Brooklyn-based band St. Lucia creates the type of music that you can’t help but dance to. The soaring melodies, and perfectly crafted pop that tugs at the heartstrings, have found more than a few fans – St. Lucia sold out on multiple nights at New York City’s Terminal Five venue and performed at festivals all over the States this year. This September, they’re back with brand new album Hyperion, an 80s-tinged record inspired by the greats that looks set to put St. Lucia right up there with them. We met up with singer and frontman Jean-Philip Grobler.
Hyperion is the 3rd album from my musical project called St. Lucia, and it very much expresses where I've been in my head and heart for the last couple of years. It's very romantic and optimistic, but not without an eye on the problems we're dealing with as people and as a society. I'm inspired by so many things and it changes over time, but the one thing that remains constant is that I'm inspired by 'the greats'. I know that's a loaded term and there's a massive list of bands and artists that people would consider 'greats', but for me, it's artists who reach beyond the confines of genre, sometimes gender, and just general expectations that are inevitably placed upon them by their fans, the general public, and the label that is trying to make them as understandable or marketable as possible. I'm talking about artists who straddle the line between pop and 'alternative' like Prince, Kate Bush, Beck, Radiohead, Kanye West, Fleetwood Mac. I could go on for ages!
I've just made, and that we're touring behind, from a totally different perspective – how people respond to the songs. I also tend to do a lot of the writing for whatever the next album ends up being while we’re on the road. There’s something about the way that, at least on paper, you’re in the least ideal situation to write or record anything, but that somehow frees me up. In fact, some of my best ideas or songs were written on a plane.
I'd say probably the 70s and 80s. There was something about those decades where the fidelity of the recordings was good enough, but still not 'perfect' by modern standards, yet there was almost this limitless quality to the records being made. And I'm sure a lot of people would consider many of the records made during those eras over-the-top and I fully understand why and agree in a lot of cases. But I really feel like you could hear in those records the process and excitement of discovery and people using x and x tape machine or synth for the first time. I'm not sure if we'll ever experience that again.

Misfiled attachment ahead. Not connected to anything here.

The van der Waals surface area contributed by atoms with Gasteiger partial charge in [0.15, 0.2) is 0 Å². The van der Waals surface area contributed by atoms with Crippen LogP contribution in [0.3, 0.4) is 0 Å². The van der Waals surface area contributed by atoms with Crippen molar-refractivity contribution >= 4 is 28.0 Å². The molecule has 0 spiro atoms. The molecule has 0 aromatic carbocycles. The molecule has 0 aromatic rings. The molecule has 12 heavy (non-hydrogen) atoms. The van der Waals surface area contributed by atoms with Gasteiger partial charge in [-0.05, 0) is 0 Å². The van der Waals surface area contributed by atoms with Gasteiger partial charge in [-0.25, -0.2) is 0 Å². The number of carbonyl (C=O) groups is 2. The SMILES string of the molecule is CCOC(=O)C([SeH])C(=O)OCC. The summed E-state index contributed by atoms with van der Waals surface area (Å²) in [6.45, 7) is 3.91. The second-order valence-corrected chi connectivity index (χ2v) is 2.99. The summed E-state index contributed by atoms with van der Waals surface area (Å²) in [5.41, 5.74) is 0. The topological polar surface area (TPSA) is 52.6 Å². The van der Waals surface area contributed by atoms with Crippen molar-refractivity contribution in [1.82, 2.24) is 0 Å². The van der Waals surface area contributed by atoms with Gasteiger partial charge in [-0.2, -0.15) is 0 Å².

Ha! Well, thank you. I'd probably have to say “Let's Dance” by David Bowie or “Inspector Norse” by Todd Terje. But there are many songs that get me dancing.
'OK Computer' by Radiohead totally changed the way that I think about music. Then 'Rumours' by Fleetwood Mac, needs no explanation really, it's the most perfect pop album ever made by a band and yes, I'm saying better than any single Beatles album. 'V' by The Horrors was probably my favourite album of last year and it's just so great to see a band getting better and better with each album and aspire to greater heights. And then 'Isolation' by Kali Uchis. I love to see aspiring pop stars still trying to be themselves and be interesting. The modern pop landscape does its best to homogenize artists, but somehow Kali comes out with her own very strong voice. Not only that, but this is a really awesome pop album that's not trying to be in your face the whole time, it's quite relaxed most of the time.
I'm constantly working on new music and collaborations and there was a tonne of music left over from everything I wrote for 'Hyperion' so I'm hoping to have something else out not too long after Hyperion is released.